ABOVE In the living room, the couple uncovered bay window openings beneath drywall and installed new glazing and moldings. Their Chihuahua mix, Olive, perches on a West Elm sofa adorned with pillows and a quilt that Katharine made from fabric collected on foreign travels. “Fabric markets feel like a good way to get to know a place,” says Katharine, who grew up in London and Hong Kong.
TEXT BY SARAH STEBBINS
PHOTOGRAPHED BY ERIN LITTLE
Absolutely nothing you can see was here except the stairs,” Katharine Watson says from the living room in her 1894 Queen Anne, which is filled with seemingly original features. In 2015, she and her husband, Joe, purchased their fixer-upper in Portland’s Deering Center neighborhood for its large, flat yard, primed for raised beds, and a detached garage that would become a studio for Katharine’s block-printing business. They threw themselves into a renovation, but after removing dropped ceilings, drywall, faux-wood paneling, and layers of carpet, linoleum, and (alas!) water-damaged wood floors, they found the home’s historic charm wanting. So they improvised their own, in the form of ornate ceiling medallions and cast-iron radiators, carved moldings from a carpenter’s barn, salvaged doors, and stained-glass windows you’d swear had ornamented the place for a century.
Joe, the wine director for Rosemont Market & Bakery and a culinary school grad, wanted the kitchen to resemble an open-concept restaurant. Pre-COVID, friends often gathered at the soapstone island for tastings, complete with printed menus made by Katharine. An accent wall in Valspar’s Moon Shade shows off Joe’s copper pots. On the home’s exterior, Sherwin-Williams’s Oyster Bay and Chinese Red punch up the original shingles, which had been hidden beneath vinyl siding.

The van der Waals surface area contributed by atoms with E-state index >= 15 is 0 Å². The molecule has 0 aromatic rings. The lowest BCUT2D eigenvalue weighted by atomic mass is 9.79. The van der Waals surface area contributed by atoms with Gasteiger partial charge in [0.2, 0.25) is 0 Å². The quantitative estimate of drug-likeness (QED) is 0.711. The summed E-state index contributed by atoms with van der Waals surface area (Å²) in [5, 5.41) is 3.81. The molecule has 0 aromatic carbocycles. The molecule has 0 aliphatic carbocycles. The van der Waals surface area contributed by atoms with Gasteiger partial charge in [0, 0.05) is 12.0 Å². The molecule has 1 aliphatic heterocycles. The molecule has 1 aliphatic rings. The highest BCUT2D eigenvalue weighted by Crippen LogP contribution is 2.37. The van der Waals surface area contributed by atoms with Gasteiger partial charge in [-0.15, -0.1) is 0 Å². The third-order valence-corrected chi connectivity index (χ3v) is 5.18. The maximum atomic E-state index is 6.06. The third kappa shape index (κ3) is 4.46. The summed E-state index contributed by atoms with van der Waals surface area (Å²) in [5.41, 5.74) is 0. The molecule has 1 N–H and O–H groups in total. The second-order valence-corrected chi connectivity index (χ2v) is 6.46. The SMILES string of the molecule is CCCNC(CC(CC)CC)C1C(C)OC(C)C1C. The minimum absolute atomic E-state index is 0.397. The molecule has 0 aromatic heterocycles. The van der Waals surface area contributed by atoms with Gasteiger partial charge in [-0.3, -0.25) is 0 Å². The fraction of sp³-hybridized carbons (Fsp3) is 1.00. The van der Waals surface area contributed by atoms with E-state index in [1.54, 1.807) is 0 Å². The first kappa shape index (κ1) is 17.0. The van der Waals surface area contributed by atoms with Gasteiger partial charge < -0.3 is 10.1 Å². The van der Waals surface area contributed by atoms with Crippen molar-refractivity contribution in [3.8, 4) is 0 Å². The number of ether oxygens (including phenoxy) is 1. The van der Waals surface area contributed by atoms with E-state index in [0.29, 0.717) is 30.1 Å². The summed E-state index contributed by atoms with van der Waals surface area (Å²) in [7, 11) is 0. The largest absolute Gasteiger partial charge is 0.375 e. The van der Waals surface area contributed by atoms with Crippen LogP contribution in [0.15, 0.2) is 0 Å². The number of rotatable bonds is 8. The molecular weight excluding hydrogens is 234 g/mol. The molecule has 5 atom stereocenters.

Shelving crafted by Whip Hubley, of Portland’s Barrett Made, frames the dining space furnished with a Portland Architectural Salvage cabinet, a rattan Serena & Lily pendant, and a pine table from the antique Dutch barge Katharine’s family lived on in London. Now she visits her parents on their Hong Kong houseboat.
A salvaged stained-glass window and pillows by Katharine and her mom punctuate the nook where the couple likes to host hot-pot parties, an Asian tradition in which raw ingredients are cooked in simmering broth on the table — in this case, IKEA butcher block atop an antique iron base.
One of the first purchases the couple made was a soaking tub for the upstairs bath. “If Katharine could spend 24 hours a day in water, she would,” Joe jokes. Prints by Meg Fatharly hang overhead. Downstairs, they turned a bedroom into a powder room with a sink made from an antique side table and a gallery wall incorporating Katharine’s paintings.
An antique rug from the boat Katharine grew up on, worn in the spot where she and her siblings used to sit to watch TV, grounds a dining table from Brunswick’s Cabot Mill Antiques that the couple trimmed to create a coffee table. Behind, a tree print by Red Tail Studios, photos of Katharine’s relatives on York Beach in the early 1900s, and a botanical print by Karin Rytter subtly contrast with Sherwin-Williams’s Tinsmith on the wall.
In the now-winterized garage, Katharine employs an antique printing press and mid-century paper cutter purchased on Craigslist that “unfortunately, we’ve had to move three times,” Joe says. The press’s former owner built his studio around it and had to cut a hole in the wall to get the machine out, a detail that jibes with the couple’s acquiring philosophy. “What we’ve always tried to go for is, nothing comes into the house unless it has a backstory,” Katharine says.